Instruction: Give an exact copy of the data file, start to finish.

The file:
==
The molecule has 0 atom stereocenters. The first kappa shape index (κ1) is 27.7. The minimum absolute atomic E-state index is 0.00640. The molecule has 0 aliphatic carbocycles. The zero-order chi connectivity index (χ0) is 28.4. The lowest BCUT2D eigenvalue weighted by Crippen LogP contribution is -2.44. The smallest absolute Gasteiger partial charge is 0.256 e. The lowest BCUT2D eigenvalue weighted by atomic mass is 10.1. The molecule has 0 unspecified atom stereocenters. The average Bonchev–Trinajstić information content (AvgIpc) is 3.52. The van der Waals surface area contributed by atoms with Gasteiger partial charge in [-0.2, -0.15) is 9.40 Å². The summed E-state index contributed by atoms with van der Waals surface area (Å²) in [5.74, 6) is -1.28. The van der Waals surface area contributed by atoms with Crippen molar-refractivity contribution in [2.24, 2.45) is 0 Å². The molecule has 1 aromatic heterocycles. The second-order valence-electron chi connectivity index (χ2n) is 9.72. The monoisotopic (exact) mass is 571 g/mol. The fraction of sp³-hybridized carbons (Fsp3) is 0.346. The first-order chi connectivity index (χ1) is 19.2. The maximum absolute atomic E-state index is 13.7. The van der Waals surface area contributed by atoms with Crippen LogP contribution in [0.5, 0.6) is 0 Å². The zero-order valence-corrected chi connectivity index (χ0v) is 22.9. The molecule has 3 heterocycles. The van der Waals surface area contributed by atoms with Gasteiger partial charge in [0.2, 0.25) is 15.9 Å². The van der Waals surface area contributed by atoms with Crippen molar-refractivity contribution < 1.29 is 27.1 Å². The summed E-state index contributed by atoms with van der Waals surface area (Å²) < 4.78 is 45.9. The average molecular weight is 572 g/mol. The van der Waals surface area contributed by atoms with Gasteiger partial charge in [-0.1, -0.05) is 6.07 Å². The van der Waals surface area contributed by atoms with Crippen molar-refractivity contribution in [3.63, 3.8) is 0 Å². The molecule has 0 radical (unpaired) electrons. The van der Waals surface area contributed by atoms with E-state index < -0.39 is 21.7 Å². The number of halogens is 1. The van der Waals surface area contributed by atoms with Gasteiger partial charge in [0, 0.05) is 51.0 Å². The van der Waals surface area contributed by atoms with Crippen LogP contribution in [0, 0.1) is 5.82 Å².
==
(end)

The molecule has 0 atom stereocenters. The first kappa shape index (κ1) is 27.7. The minimum absolute atomic E-state index is 0.00640. The molecule has 0 aliphatic carbocycles. The zero-order chi connectivity index (χ0) is 28.4. The lowest BCUT2D eigenvalue weighted by Crippen LogP contribution is -2.44. The smallest absolute Gasteiger partial charge is 0.256 e. The lowest BCUT2D eigenvalue weighted by atomic mass is 10.1. The molecule has 0 unspecified atom stereocenters. The average Bonchev–Trinajstić information content (AvgIpc) is 3.52. The van der Waals surface area contributed by atoms with Gasteiger partial charge in [-0.2, -0.15) is 9.40 Å². The summed E-state index contributed by atoms with van der Waals surface area (Å²) in [5.74, 6) is -1.28. The van der Waals surface area contributed by atoms with Crippen molar-refractivity contribution in [2.24, 2.45) is 0 Å². The molecule has 1 aromatic heterocycles. The second-order valence-electron chi connectivity index (χ2n) is 9.72. The monoisotopic (exact) mass is 571 g/mol. The fraction of sp³-hybridized carbons (Fsp3) is 0.346. The first-order chi connectivity index (χ1) is 19.2. The maximum absolute atomic E-state index is 13.7. The van der Waals surface area contributed by atoms with Crippen LogP contribution in [0.5, 0.6) is 0 Å². The zero-order valence-corrected chi connectivity index (χ0v) is 22.9. The molecule has 3 heterocycles. The van der Waals surface area contributed by atoms with Gasteiger partial charge in [0.2, 0.25) is 15.9 Å². The van der Waals surface area contributed by atoms with Crippen molar-refractivity contribution < 1.29 is 27.1 Å². The summed E-state index contributed by atoms with van der Waals surface area (Å²) < 4.78 is 45.9. The average molecular weight is 572 g/mol. The van der Waals surface area contributed by atoms with Gasteiger partial charge in [-0.1, -0.05) is 6.07 Å². The van der Waals surface area contributed by atoms with Crippen molar-refractivity contribution in [3.63, 3.8) is 0 Å². The molecule has 0 radical (unpaired) electrons. The van der Waals surface area contributed by atoms with E-state index < -0.39 is 21.7 Å². The number of halogens is 1. The van der Waals surface area contributed by atoms with Gasteiger partial charge in [0, 0.05) is 51.0 Å². The van der Waals surface area contributed by atoms with Crippen LogP contribution in [0, 0.1) is 5.82 Å².